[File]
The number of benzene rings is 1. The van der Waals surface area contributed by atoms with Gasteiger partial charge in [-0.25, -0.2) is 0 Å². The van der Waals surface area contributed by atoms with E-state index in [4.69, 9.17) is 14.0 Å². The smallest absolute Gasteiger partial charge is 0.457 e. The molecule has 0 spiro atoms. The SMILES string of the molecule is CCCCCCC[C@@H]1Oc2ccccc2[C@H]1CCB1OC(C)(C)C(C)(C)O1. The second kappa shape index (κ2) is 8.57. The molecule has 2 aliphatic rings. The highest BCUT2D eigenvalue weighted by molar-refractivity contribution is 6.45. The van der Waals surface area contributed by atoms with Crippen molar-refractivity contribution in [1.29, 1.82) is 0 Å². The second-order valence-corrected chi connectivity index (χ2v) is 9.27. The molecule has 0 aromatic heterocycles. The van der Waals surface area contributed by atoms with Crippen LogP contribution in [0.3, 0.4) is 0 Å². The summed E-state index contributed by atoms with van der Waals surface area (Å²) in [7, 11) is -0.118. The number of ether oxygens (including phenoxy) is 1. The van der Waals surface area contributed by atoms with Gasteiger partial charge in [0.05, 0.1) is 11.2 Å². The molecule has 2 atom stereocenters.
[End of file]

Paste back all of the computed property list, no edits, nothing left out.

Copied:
The number of benzene rings is 1. The van der Waals surface area contributed by atoms with Gasteiger partial charge in [-0.25, -0.2) is 0 Å². The van der Waals surface area contributed by atoms with E-state index in [4.69, 9.17) is 14.0 Å². The smallest absolute Gasteiger partial charge is 0.457 e. The molecule has 0 spiro atoms. The SMILES string of the molecule is CCCCCCC[C@@H]1Oc2ccccc2[C@H]1CCB1OC(C)(C)C(C)(C)O1. The second kappa shape index (κ2) is 8.57. The molecule has 2 aliphatic rings. The highest BCUT2D eigenvalue weighted by molar-refractivity contribution is 6.45. The van der Waals surface area contributed by atoms with Crippen molar-refractivity contribution in [1.29, 1.82) is 0 Å². The second-order valence-corrected chi connectivity index (χ2v) is 9.27. The molecule has 0 aromatic heterocycles. The van der Waals surface area contributed by atoms with Crippen LogP contribution in [0.3, 0.4) is 0 Å². The summed E-state index contributed by atoms with van der Waals surface area (Å²) in [7, 11) is -0.118. The number of ether oxygens (including phenoxy) is 1. The van der Waals surface area contributed by atoms with Gasteiger partial charge in [0.05, 0.1) is 11.2 Å². The molecule has 2 atom stereocenters.